Maastricht Upper Air Control Centre (MUAC) - The original FAB.

Interview with Karl-Heinz Kloos, Director of the Maastricht Upper Area Control Centre
KHKloos"Optimisation of the European network depends upon arranging airspace around traffic streams between the major international hubs and key terminal areas, rather than along state boundaries. Existing concepts with proven track records - such as MUACs - should be used as models and then extended."

Mr Kloos, for the readers who are not familiar with the EUROCONTROL Maastricht Upper Area Control Centre (MUAC), how would you describe it in just a few words?

MUAC is probably the most striking example of the Single Sky ideal that our forefathers dreamed of for Europe back in the sixties, when they originally set up EUROCONTROL as an air navigation service provider.

MUAC belongs to the EUROCONTROL Organisation, but it is regulated, overseen and funded by the four states whose upper airspace - or part of airspace - it controls. Upper airspace means above Flight Level 245 or above twenty four thousand five hundred feet. This airspace covers an area of some 260,000km2 and lies over Belgium, the Netherlands, Luxembourg and north-western Germany.

In fact, MUAC is the second largest air traffic control centre in Europe in terms of flights and is a key element of the European network. Every 7th flight in Europe passes through MUACs airspace.

We controlled over 1.4 million flights in 2009 and we have peaks of up to 5,000 flights a day. Even with 275 controllers, thats a lot of traffic!

One of our main objectives is to maintain and further improve our high controller productivity. Like all the other sectors of the air transport industry, the economic crisis of 2008/2009 hit us severely and last year, we saw a downturn of 7% in our traffic. This years trends are much more encouraging. In spite of the 21,000 flights we lost owing to the volcano eruption last spring, we anticipate a growth of some 2% this year, bringing us closer to the record figure of 1.54 million flights recorded in 2007. This summers average traffic growth is around 4%. This is very good news for all of us.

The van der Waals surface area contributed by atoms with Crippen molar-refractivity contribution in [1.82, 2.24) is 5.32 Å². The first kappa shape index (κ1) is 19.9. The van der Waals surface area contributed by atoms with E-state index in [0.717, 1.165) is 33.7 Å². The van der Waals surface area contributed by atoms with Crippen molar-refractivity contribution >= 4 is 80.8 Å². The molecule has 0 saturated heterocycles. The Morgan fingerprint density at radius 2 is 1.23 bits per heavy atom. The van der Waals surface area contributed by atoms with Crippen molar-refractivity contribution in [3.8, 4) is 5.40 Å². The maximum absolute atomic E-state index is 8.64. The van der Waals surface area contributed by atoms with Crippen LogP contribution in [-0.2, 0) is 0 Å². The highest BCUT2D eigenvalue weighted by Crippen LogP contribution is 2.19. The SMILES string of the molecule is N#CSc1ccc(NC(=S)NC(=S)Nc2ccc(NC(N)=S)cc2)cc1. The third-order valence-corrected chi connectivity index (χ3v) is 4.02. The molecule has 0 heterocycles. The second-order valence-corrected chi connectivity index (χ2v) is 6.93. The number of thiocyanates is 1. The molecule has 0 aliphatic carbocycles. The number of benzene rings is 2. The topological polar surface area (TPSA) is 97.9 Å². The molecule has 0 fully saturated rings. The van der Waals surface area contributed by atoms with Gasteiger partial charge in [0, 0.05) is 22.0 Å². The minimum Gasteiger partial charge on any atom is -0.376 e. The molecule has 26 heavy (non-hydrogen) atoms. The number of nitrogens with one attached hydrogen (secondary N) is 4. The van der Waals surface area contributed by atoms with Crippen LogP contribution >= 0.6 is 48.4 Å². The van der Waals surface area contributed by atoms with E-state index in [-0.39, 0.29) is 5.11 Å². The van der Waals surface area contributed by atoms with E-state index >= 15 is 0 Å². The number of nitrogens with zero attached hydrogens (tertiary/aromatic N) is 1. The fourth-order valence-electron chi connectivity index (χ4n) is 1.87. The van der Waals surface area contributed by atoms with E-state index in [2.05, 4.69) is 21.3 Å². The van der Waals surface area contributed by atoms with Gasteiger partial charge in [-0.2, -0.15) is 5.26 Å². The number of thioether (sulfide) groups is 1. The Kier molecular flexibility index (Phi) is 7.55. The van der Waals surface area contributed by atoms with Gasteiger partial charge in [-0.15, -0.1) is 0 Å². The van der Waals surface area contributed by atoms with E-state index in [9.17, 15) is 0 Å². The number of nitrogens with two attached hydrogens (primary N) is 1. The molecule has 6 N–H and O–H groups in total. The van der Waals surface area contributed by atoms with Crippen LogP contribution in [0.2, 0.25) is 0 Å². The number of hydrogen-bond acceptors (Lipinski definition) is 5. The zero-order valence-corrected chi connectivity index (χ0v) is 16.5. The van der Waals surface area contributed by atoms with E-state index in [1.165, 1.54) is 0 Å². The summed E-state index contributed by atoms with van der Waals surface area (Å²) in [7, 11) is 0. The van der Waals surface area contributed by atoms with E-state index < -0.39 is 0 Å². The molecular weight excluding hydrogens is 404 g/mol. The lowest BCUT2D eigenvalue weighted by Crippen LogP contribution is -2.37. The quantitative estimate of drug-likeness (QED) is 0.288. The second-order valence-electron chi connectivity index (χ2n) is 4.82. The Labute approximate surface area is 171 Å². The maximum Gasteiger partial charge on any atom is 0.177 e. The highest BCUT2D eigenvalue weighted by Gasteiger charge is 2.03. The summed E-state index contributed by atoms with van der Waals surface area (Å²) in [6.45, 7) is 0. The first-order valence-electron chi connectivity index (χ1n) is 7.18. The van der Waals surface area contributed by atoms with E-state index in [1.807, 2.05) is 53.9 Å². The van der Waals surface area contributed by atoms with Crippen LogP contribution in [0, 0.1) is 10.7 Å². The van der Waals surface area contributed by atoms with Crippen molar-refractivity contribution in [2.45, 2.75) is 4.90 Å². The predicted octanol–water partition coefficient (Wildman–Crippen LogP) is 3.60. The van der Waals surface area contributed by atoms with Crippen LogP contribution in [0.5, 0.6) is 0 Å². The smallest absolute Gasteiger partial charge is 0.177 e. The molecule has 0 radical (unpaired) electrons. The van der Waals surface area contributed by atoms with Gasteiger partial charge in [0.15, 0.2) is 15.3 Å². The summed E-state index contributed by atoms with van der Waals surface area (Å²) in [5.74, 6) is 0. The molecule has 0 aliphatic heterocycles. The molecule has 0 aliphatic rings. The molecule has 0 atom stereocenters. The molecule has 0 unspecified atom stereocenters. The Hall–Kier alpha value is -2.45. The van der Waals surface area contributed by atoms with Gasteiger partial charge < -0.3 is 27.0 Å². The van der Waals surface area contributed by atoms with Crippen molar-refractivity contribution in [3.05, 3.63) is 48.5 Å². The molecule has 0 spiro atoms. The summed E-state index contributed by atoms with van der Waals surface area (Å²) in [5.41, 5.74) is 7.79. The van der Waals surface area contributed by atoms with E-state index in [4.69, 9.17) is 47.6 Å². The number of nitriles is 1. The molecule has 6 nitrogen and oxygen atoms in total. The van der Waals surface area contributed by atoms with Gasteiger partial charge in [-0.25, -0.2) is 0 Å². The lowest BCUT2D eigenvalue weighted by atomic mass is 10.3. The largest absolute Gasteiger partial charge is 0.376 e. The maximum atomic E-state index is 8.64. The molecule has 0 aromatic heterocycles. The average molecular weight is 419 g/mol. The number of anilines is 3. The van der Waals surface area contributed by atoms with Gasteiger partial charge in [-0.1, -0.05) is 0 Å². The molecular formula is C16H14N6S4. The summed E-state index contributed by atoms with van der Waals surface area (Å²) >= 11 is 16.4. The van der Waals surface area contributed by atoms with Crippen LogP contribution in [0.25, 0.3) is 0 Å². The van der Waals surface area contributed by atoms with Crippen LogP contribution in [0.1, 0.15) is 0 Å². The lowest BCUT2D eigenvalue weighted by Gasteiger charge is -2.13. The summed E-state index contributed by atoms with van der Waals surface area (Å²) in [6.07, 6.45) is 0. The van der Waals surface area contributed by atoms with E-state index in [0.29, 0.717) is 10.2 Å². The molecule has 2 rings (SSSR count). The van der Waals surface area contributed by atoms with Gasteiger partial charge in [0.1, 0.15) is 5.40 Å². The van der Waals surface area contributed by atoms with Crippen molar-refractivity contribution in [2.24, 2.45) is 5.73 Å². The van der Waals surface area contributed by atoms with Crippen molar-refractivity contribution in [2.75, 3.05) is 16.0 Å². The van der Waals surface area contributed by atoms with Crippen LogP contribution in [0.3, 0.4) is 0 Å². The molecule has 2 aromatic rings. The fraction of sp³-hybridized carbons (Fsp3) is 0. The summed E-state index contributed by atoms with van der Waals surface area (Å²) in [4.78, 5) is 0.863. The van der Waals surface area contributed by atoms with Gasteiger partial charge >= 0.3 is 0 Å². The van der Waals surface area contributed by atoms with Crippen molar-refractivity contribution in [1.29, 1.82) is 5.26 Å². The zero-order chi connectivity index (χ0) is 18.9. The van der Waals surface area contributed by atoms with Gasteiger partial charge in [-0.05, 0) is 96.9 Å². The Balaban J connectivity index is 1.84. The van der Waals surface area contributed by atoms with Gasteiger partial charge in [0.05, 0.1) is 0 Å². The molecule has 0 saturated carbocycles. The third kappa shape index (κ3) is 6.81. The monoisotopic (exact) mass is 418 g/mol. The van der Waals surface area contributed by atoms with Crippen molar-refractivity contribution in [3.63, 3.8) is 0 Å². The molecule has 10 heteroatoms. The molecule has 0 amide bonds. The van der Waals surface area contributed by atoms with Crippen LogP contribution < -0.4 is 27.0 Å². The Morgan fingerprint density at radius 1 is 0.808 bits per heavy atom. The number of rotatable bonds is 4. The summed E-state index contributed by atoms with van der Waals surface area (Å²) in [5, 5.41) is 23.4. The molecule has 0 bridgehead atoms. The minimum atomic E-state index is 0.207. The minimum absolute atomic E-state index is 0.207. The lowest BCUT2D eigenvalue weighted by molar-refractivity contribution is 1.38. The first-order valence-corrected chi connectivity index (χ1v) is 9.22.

structureYou mention the Functional Airspace Block Europe Central (FABEC) programme which aims to put in place a more efficient air traffic management in the core area of Europe. MUAC and its civil and military partners in six States are actively working on it and the FABEC States Agreement will be signed in December, opening up the way for the formal creation of FABEC. How can MUAC contribute to the success of this undertaking?

In many ways, MUAC was a FAB (Functional Airspace Block) before FABs were thought of! For years, we have been and still are - the only multinational European air navigation service provider. So we have valuable experience in cross-border cooperation; we are well-used to pooling ideas, pooling resources and brokering workable solutions to issues that arise when several states are involved in sharing airspace.

Like our colleagues in the rest of EUROCONTROL, we are firm believers in the Single European Sky and are determined to make an active contribution to it. Our part, were convinced, is to provide added value by sharing our experience of cross-border air traffic management.

Not only do we have this unique and valuable experience but we also have a long tradition of being at the forefront of leading-edge technology, as I mentioned just now, contributing to introduce some of the industrys most innovative technological breakthroughs.

The first digital radar data processing system developed in the seventies, the short-term conflict alert tool engineered in the eighties, the paperless environment and Controller-Pilot Data Link Communications (CPDLC) tested and introduced in the nineties are just a few examples of our pioneering spirit.

Our trajectory-based flight data processing system is a recent example of harnessing technology to help us work better and faster. Today, we are still the only control centre in the world using continental CPDLC (controller-pilot data link communications) operationally, with an average of 300 data link messages exchanged each day. We have advanced safety nets and warning tools; we use elementary and enhanced Mode S. And thats just for now!